• March 23, 2018
    Last updated 1 minute ago


Crisis resolution is up to Qatar, Al Jubeir says

Doha has rejected a list of 13 demands submitted by the Arab Quartet

16:17 February 15, 2018

Manama: The foreign ministers of Saudi Arabia and Bahrain said that Qatar was aware of what it should do to solve the crisis that has hit the Gulf.

“The solution to the crisis lies with the brothers in Qatar. They know best what they must do,” Adel Al Jubeir, Saudi foreign minister, said in Kuwait on the sidelines of a conference that brought together donors and investors gathered to consider ways to rebuild Iraq’s economy and infrastructure.

“The position of the Kingdom [of Saudi Arabia] and the other three countries is clear. Our principles are no to terrorism, no to its financing, no to support of extremism and hatred, and no to interfere in the affairs of other countries. These are principles that the countries of the world agree upon, and we expect the brothers in Qatar to respond to our demands and proposals,” he said, quoted by Kuwaiti daily Al Rai on Thursday.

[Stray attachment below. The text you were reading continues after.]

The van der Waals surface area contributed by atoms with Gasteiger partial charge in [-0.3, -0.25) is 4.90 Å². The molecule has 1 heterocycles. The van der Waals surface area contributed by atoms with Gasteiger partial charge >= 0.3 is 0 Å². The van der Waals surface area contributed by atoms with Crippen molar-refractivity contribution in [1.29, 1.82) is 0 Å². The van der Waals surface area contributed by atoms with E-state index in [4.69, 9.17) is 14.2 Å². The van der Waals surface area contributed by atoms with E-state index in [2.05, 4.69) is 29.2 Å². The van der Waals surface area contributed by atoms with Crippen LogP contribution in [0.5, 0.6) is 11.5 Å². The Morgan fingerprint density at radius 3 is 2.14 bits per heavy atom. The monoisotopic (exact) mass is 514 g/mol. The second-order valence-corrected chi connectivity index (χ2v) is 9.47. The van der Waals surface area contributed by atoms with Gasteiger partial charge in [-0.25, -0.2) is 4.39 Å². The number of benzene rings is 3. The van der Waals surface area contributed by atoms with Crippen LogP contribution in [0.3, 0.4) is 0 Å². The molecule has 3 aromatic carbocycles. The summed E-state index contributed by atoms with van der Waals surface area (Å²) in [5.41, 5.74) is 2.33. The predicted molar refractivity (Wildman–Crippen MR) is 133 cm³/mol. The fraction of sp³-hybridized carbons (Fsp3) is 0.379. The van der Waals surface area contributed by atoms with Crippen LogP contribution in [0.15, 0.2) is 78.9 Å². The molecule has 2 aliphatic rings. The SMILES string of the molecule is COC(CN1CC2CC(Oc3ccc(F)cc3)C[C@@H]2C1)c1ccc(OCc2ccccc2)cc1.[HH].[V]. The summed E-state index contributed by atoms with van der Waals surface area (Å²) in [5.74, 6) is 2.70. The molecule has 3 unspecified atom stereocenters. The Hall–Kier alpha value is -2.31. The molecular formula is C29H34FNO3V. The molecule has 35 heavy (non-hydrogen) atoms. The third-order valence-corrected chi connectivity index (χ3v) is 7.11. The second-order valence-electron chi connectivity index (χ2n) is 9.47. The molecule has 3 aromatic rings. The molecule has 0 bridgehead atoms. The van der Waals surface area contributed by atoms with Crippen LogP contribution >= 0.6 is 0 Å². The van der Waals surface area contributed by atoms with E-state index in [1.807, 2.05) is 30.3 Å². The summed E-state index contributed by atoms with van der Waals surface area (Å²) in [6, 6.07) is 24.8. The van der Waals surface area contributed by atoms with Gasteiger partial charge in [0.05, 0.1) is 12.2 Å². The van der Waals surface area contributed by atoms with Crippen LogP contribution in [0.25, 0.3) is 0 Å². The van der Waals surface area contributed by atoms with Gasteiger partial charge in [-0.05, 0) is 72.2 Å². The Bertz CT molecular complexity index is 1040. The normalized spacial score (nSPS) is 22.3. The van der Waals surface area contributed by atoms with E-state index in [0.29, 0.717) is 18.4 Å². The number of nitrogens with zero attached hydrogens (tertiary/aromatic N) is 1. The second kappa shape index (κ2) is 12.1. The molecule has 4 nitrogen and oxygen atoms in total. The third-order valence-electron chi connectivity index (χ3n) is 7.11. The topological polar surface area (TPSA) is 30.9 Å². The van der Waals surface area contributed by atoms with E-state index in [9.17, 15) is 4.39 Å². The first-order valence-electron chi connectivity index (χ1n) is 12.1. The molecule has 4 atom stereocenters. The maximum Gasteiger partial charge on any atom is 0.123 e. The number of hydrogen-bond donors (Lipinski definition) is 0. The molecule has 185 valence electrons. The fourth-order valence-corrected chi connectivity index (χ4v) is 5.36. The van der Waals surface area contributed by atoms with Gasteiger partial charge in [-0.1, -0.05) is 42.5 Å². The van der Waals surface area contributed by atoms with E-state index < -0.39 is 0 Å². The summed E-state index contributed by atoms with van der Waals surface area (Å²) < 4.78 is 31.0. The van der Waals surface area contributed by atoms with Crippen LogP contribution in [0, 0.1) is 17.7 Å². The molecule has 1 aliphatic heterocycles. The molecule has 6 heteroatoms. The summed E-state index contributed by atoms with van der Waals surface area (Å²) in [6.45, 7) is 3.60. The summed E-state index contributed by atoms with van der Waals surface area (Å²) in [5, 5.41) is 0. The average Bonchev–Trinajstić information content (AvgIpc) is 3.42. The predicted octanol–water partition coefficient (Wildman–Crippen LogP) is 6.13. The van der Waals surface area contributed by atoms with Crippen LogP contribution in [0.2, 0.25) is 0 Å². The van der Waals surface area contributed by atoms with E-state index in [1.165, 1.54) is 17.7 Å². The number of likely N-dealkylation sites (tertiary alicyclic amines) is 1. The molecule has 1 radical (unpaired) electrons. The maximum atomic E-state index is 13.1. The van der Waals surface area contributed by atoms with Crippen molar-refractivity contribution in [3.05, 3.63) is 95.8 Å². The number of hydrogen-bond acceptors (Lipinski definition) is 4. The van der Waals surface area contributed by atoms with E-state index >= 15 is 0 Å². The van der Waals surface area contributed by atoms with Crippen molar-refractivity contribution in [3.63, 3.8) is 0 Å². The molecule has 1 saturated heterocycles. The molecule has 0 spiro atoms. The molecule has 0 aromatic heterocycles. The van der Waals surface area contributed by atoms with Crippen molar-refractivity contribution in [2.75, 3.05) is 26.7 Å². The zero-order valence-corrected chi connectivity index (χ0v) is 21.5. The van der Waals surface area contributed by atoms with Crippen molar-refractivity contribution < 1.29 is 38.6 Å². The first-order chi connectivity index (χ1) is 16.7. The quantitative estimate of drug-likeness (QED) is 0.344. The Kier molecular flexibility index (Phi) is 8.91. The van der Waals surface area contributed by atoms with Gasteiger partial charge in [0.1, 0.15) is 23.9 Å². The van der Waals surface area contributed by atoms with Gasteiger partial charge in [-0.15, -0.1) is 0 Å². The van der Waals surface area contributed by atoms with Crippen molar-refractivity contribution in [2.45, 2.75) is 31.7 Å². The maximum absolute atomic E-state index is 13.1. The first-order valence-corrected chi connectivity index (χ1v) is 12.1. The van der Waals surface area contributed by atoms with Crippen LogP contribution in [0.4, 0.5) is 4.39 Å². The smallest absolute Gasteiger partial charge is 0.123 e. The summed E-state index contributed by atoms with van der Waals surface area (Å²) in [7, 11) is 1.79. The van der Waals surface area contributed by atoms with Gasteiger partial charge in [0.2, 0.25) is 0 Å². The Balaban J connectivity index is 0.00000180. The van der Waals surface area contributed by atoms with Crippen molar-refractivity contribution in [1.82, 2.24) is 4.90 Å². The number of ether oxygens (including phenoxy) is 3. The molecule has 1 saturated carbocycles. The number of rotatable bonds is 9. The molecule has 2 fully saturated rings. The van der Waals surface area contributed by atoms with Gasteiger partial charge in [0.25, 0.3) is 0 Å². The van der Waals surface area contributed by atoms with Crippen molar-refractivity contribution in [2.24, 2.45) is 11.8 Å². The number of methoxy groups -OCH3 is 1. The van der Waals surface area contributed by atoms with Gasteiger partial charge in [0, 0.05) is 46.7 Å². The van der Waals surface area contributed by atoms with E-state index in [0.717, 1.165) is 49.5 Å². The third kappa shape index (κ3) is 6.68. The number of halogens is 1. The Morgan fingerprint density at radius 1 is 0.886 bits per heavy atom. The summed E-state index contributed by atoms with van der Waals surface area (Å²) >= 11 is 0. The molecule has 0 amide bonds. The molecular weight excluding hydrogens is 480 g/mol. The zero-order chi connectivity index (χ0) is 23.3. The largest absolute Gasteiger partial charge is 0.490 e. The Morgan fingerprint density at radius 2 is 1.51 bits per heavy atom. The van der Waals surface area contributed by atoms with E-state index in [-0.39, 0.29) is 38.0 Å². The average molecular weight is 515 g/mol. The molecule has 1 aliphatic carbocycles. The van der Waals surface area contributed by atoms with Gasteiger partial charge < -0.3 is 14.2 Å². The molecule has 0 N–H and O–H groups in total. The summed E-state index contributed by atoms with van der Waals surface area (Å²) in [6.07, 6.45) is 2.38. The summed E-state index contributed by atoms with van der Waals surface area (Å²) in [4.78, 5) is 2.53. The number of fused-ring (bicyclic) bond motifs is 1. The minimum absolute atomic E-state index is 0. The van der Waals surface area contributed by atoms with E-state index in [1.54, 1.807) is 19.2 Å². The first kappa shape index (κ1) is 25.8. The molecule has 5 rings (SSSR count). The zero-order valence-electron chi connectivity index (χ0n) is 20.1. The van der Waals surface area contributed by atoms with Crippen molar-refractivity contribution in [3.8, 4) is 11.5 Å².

Bahrain’s foreign minister, Shaikh Khalid Bin Ahmad Al Khalifa, representing the kingdom at the conference in Kuwait, said that questions about the end of the crisis should be addressed to Qatar. “The ball is in their field,” he said.

Bahrain, Saudi Arabia, the United Arab Emirates and Egypt cut off their diplomatic and trade ties with Qatar on June 5 last year after they charged it with funding extremists and supporting terrorism.

The four countries issued a list of 13 demands and asked Qatar to implement them. However, Qatar rejected the demands.

Kuwait, a member of the Gulf Cooperation Council (GCC) that also comprises Bahrain, Oman, Qatar, Saudi Arabia and the United Arab Emirates, has been mediating in the worst crisis to hit the alliance since it was established in 1981.

However, no breakthrough or incremental success has been achieved and there is no solution to the crisis in sight.

In comments about the Iranian role in Iraq, Al Jubeir warned that Tehran’s interference posed “a threat to Iraq and to its unity, stability and security,” stressing that the Iranian presence in Iraq was destructive and not constructive.

The Saudi minister pointed out the danger of “the emergence of terrorist organisations from the womb of Daesh” after the terror group was eliminated in Iraq and its influence curbed in Syria.

“Daesh was defeated in Iraq and it will be defeated in Syria, but the group is changing and moving to other areas,” he said.